A number of apologists for the Obama administration declare themselves vexed at the ongoing hostility to the Patient Protection and Affordable Care Act (which isn’t affordable, and from which many people are seeking protection), regarding resistance to its charms as a perverse and irrational gesture, uncalled for, eccentric, and strange. It’s the law of the land, they tell us, passed fair
and square by both houses of Congress, crowned as constitutional by the highest court of the country, and ratified by the people in Obama’s reelection. They note that other historic reforms—Medicare, Social Security—had troubled beginnings and then were embraced by the nation, and that even the Civil Rights Act of 1964, preceded by outbreaks of terrible violence, was accepted quite quickly once passed.
Not so with Obamacare, to which resistance over time has only grown stronger. “Current and former administration officials . . . have been surprised at how steadfast the opposition has remained,” the Washington Post reported last summer, quoting MIT economist Jonathan Gruber saying, “It used to be you had a fight and it was over, and you moved on.” But few have moved on, for reasons which are not all that hard to tease out: It’s not working out, in fact it’s a disaster; it’s blowing holes in the federal budget; the win-to-lose balance is way out of kilter, as many more people are hurt than helped by it. Obamacare may collapse on its own for practical reasons, but there is a fourth strike against it that adds a dimension of weakness no comparable measure has faced: Much of the country believes it’s a fraud, passed dishonestly, and not deserving of moral authority. In short, they find it nearly illegal, highly immoral, and possibly fattening. And their minds won’t be changed.
There are written rules that make an act legal, and unwritten ones that make it legitimate, and it is the latter ones this act fails. Medicare, Social Security, and the Civil Rights Act had four things in common that made them iconic: They embodied a popular consensus that was strong if not universal; they were passed by large margins with bipartisan backing, which meant their appeal crossed many factions; they were transparent and easy to follow, so the country and Congress could make informed judgments; and they were passed by the usual order of legislative business. The Affordable Care Act, on the contrary, was passed with public opinion running strongly against it; it was passed by the minimum number of votes in the House, with no Republicans voting for it; it was passed through the Senate via a loophole, as it could not have passed through normal procedures; and it was so complex, convoluted, and incomprehensible that its contents were a mystery both to the voters and the members who passed it, and remained so until last October, three and a half years after it passed.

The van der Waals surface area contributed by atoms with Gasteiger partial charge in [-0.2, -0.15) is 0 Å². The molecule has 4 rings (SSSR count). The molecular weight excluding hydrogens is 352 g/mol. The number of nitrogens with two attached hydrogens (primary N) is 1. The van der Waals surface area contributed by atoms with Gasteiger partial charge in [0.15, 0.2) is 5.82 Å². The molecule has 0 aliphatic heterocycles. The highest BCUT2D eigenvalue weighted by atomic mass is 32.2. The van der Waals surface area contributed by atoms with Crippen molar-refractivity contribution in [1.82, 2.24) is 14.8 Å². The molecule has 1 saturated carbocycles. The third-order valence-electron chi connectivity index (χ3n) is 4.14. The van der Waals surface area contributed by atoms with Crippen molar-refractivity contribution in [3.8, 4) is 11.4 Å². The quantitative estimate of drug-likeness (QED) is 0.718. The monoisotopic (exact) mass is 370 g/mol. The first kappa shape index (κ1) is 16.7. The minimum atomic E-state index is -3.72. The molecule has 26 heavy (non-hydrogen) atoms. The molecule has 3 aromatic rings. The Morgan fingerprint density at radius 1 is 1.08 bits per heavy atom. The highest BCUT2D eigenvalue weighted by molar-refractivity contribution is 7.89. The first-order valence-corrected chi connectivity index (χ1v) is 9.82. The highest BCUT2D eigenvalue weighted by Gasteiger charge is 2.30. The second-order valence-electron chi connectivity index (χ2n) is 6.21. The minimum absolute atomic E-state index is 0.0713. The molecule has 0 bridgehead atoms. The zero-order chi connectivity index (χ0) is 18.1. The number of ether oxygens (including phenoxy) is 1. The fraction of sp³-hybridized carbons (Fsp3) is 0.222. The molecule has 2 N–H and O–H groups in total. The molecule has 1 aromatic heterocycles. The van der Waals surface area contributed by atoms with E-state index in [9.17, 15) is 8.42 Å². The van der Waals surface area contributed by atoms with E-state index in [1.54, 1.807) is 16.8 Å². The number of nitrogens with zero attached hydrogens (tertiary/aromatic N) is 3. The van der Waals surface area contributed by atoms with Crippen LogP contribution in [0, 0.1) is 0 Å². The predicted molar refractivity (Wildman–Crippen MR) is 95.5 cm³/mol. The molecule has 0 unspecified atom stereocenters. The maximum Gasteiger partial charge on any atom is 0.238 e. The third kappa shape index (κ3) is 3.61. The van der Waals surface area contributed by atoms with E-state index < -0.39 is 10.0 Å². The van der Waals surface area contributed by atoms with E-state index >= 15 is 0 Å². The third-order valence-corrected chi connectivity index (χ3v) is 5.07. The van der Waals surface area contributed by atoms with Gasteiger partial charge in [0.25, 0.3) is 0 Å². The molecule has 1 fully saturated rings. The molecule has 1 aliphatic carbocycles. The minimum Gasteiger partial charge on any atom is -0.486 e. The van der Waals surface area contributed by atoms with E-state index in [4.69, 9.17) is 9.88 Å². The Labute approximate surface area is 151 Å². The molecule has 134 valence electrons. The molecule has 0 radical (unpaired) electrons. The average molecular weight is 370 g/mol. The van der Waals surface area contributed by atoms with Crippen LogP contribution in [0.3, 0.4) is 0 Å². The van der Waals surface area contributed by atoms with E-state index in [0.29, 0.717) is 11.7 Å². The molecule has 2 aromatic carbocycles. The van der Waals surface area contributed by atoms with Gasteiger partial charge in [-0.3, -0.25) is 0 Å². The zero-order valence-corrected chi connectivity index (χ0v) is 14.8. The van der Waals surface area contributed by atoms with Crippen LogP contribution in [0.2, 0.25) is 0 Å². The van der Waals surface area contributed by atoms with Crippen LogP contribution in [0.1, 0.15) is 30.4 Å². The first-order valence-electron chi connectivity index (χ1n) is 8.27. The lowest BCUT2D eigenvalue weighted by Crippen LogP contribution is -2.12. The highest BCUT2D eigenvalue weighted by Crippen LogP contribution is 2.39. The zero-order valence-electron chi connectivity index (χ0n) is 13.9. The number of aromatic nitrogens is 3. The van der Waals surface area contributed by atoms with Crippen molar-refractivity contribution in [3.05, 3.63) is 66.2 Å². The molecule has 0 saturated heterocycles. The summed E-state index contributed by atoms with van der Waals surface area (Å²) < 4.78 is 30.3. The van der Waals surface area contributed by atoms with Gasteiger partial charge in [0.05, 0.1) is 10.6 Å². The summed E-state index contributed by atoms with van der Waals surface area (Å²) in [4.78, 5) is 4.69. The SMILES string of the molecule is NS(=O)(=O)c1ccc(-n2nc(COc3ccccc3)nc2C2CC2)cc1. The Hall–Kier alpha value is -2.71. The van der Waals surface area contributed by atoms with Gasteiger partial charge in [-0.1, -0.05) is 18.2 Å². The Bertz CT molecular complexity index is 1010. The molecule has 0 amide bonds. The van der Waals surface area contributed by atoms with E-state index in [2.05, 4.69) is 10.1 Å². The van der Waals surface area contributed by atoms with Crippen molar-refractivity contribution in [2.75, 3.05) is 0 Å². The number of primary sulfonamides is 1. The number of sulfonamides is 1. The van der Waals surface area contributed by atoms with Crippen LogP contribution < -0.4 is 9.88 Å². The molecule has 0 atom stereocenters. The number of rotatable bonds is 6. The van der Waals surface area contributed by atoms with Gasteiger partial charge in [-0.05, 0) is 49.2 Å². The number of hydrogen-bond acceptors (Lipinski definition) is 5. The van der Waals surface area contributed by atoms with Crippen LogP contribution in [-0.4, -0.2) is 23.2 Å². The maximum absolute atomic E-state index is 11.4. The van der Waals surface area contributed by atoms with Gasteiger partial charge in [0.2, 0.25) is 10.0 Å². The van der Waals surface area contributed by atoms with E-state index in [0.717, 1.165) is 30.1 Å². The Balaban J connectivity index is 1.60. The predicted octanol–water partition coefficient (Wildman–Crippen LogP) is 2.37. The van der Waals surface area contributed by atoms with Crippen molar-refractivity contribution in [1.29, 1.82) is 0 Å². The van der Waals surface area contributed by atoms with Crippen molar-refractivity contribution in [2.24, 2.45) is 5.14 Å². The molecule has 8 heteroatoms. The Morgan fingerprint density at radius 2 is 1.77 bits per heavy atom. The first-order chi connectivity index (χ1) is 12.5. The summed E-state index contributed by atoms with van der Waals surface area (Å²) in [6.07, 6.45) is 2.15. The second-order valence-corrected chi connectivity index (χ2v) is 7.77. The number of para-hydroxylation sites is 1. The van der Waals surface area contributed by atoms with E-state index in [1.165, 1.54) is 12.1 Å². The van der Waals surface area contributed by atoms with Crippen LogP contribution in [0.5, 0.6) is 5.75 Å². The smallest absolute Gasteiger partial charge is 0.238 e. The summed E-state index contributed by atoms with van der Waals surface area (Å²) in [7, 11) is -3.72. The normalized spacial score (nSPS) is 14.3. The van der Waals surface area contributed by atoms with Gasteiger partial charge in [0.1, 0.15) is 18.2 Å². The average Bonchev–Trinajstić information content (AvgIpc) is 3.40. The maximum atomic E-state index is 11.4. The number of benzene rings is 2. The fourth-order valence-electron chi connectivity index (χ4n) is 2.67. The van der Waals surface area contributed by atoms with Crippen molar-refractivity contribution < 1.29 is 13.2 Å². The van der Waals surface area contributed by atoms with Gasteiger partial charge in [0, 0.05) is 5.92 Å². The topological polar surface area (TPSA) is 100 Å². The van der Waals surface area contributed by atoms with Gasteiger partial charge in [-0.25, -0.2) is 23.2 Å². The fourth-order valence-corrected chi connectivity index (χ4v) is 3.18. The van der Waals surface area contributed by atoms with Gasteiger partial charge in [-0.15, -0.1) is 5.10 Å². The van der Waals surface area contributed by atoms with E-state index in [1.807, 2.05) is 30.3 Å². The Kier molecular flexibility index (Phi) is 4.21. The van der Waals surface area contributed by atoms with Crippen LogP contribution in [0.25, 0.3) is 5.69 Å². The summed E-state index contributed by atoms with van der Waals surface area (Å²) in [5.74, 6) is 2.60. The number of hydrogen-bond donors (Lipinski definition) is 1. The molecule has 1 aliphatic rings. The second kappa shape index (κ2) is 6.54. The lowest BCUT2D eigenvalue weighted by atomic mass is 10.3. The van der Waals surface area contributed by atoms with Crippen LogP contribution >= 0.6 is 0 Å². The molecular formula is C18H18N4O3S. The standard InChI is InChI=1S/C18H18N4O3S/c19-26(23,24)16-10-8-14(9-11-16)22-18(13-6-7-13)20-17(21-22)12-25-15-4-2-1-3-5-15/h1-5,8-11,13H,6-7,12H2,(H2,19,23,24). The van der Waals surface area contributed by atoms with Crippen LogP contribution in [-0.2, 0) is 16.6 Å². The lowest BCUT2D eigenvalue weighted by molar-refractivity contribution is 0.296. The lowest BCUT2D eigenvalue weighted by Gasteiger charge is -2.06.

Medicare and Social Security were relatively simple transfers of money, paid for with taxes and given to those deemed eligible for them by virtue of circumstance, and the civil rights laws were even more simple: They gave back rights to black citizens that had been taken from them by prior government and citizen actions. Obamacare, on the other hand, was a huge, complex bill of more than 2,000 pages that aimed to remake a vast, complex health insurance system, and created large numbers of winners and losers, in ways that few understood. Much of this ignorance was created on purpose, with the full rollout suspended for years, presumably until after Obama had been reelected and the furor surrounding its passage had wound down.
“The White House systematically delayed enacting a series of rules on the environment, worker safety, and health care to prevent them from becoming points of contention before the 2012 election, according to documents and interviews with current and former administration officials,” the Washington Post reported in December.
Some . . . were instructed to hold off submitting proposals to the White House for up to a year to ensure that they would not be issued before the voters went to the polls. . . . [S]talled regulations included crucial elements of the Affordable Care Act. . . . The Obama administration has repeatedly said that any delays . . . were coincidental, and that such decisions were made without regard to politics. But seven current and former administration officials told the Washington Post that the delays were clearly political.